4.13.2008

Greetings from Montana

Here in Missoula, Montana, local gardening wisdom has it that you should plant your peas, carrots and other cold hardy seeds on St. Patrick's Day. I've stuck to that advice for a few years with great success, but this year on March 10 I finished up another project that my husband and I started "from seed." The peas, lettuce and company have been patiently waiting in their packets for a month.

Growing things here in the Intermountain West is a tricky business - short growing season, brutally hot summer, and very little rain. It is no wonder that Montana is much better for growing winter wheat than it is for growing, say, watermelons. As a result of our climate, I have wildflower gardens (low water), a small native-focused xeriscape (practically no water), and two carefully planned vegetable plots (a maze of soaker hoses). Additionally, the conditions here are strangely perfect for tulips, so I have planted hundreds of them around the house, shed, fence line, shrubs, you name it.

The gardens on my small city lot are diverse, overgrown, and plagued by seven voracious chickens. The chickens are a recent arrival to the mix and make things very interesting. Hens are outstanding composters and allow us to neatly dispose of virtually all our organic material in no time flat. Overlooked zucchinis the size of baseball bats are magically transformed into a gorgeous tasty eggs all the time at our house. The problem is that chickens are also vicious predators of cherry tomatoes, seedlings of all colors, squash blossoms, cucumbers, and carrot tops. Oh yeah, and for entertainment they excavate and destroy tulip bulbs. I keep the mischievous hens in their enclosure much of the time, but sometimes I let them out to forage and the results look like a Dennis the Menace cartoon. The chickens are innocently digging in the garden, looking for tasty grubs while innocently tilling up my carefully planted rows.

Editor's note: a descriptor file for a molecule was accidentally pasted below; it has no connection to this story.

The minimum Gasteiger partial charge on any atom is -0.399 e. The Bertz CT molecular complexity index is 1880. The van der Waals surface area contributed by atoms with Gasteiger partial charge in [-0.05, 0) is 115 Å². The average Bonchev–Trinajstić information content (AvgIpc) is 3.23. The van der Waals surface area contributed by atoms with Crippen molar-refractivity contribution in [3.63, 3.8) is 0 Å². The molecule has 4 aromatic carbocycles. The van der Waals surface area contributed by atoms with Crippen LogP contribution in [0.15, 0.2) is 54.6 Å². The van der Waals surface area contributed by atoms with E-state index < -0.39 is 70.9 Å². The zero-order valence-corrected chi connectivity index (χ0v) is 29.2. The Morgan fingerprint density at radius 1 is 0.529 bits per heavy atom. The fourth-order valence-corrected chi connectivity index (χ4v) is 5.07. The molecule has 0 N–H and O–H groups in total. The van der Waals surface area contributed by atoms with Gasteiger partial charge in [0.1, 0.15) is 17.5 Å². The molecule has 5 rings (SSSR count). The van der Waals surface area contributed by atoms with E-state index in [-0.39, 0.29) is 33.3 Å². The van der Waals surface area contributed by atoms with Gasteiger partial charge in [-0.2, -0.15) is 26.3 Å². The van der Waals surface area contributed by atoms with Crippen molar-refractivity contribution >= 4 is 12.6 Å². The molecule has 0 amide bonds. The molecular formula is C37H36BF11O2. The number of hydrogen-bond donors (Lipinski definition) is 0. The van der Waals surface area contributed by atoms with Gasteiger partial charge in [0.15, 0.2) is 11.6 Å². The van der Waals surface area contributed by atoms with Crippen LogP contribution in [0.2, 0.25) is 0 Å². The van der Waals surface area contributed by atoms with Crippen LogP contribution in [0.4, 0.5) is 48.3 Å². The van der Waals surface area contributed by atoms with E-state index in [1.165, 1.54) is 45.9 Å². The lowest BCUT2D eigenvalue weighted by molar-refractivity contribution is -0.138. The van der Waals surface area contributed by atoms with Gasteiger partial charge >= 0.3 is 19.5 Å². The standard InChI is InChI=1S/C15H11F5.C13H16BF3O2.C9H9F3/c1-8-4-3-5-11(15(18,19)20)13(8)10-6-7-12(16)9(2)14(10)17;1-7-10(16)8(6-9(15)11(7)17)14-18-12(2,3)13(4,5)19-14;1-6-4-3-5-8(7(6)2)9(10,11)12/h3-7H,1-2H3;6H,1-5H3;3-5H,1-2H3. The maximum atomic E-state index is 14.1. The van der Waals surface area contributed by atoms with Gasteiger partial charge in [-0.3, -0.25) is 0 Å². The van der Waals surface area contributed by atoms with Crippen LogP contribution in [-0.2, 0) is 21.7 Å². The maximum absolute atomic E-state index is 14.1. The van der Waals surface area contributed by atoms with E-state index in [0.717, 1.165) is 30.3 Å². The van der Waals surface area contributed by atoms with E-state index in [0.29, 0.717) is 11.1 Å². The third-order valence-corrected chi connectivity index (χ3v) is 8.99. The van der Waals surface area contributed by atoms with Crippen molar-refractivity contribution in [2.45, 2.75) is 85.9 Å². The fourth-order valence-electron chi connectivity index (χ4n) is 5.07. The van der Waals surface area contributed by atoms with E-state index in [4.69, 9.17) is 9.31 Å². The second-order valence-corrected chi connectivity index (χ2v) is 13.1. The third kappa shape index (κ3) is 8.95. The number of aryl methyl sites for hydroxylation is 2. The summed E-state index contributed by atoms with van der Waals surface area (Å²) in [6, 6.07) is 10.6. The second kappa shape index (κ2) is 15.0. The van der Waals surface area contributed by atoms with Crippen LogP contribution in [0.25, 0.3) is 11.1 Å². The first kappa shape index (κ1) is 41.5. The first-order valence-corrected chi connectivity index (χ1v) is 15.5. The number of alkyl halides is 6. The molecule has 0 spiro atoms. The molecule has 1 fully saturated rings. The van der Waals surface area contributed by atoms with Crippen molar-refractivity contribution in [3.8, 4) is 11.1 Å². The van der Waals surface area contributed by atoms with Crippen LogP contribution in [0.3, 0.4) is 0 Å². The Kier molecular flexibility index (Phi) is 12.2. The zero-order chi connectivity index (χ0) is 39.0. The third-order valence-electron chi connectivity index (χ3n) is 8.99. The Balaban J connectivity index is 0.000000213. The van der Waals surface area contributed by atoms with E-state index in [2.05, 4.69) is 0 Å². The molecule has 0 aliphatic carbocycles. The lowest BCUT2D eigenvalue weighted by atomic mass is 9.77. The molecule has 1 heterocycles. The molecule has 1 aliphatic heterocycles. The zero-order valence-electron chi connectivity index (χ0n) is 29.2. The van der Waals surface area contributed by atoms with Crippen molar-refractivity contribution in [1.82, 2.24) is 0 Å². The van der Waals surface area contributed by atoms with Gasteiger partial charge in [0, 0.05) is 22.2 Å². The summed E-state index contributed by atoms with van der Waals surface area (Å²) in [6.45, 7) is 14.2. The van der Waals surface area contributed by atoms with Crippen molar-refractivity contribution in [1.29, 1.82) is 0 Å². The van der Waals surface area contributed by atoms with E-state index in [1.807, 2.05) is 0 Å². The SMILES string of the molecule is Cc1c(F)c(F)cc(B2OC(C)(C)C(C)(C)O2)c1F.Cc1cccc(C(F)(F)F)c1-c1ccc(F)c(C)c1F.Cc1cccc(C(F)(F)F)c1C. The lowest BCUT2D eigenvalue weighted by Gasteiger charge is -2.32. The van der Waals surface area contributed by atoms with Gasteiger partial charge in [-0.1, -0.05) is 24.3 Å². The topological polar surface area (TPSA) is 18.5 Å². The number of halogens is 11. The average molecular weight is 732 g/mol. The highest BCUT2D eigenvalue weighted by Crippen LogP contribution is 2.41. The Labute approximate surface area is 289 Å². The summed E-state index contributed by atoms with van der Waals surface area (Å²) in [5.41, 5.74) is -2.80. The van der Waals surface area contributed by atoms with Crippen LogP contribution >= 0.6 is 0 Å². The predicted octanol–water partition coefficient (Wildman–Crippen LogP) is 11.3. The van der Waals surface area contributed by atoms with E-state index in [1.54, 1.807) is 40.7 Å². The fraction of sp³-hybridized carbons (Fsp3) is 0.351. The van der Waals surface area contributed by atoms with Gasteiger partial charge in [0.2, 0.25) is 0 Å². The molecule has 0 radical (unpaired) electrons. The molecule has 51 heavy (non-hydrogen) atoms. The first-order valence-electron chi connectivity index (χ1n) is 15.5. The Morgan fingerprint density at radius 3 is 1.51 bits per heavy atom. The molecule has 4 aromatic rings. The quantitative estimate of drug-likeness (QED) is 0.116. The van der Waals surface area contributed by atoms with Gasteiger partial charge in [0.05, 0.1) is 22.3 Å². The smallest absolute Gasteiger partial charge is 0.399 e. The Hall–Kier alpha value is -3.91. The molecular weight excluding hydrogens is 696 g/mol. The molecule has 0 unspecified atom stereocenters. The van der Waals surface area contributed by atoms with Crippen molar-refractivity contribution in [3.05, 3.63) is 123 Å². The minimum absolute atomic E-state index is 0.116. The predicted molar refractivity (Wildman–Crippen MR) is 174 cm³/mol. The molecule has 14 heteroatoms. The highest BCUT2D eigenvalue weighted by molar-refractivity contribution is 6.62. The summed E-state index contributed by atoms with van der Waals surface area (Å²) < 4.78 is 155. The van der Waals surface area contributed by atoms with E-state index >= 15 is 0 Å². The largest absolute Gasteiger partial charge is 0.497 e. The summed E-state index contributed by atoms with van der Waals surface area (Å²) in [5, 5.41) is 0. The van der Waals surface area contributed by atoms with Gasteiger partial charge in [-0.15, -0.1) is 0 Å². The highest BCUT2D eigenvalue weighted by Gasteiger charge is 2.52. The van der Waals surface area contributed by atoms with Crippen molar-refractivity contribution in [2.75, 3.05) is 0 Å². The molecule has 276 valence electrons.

Needless to say, we use a lot of chicken wire around here.

This week I'm playing catch-up with the cold-hardy seeds. Snow peas, snap peas, dill, carrots, parsley, and mixed lettuce are all going into the ground. I really hope they can make up for the last four weeks and yield well. After these veggies get going I'll have a long time to weed, set up my soaker hoses, plant some squash and marigolds inside my cold frames, and get some broccoli starts going. Next outdoor planting day is May 1 - potatoes!

3 comments:

DaleA said...

I'm intrigued by the fact that the past two posts have featured city chickens. How ironic. I live in Kansas, and have no livestock on my property. We've joked about getting chickens. Perhaps I should stop joking.

Emily said...

Here's a link to a page that details the laws about keeping chickens in many places around the country. Sadly, at present, we are prevented from keeping chickens because we have less than one acre of land.

http://home.centurytel.net/thecitychicken/chickenlaws.html

Joshua McNichols said...

Dalea, perhaps we city dwellers live out our rural fantasies through chicken ownership. I know I do.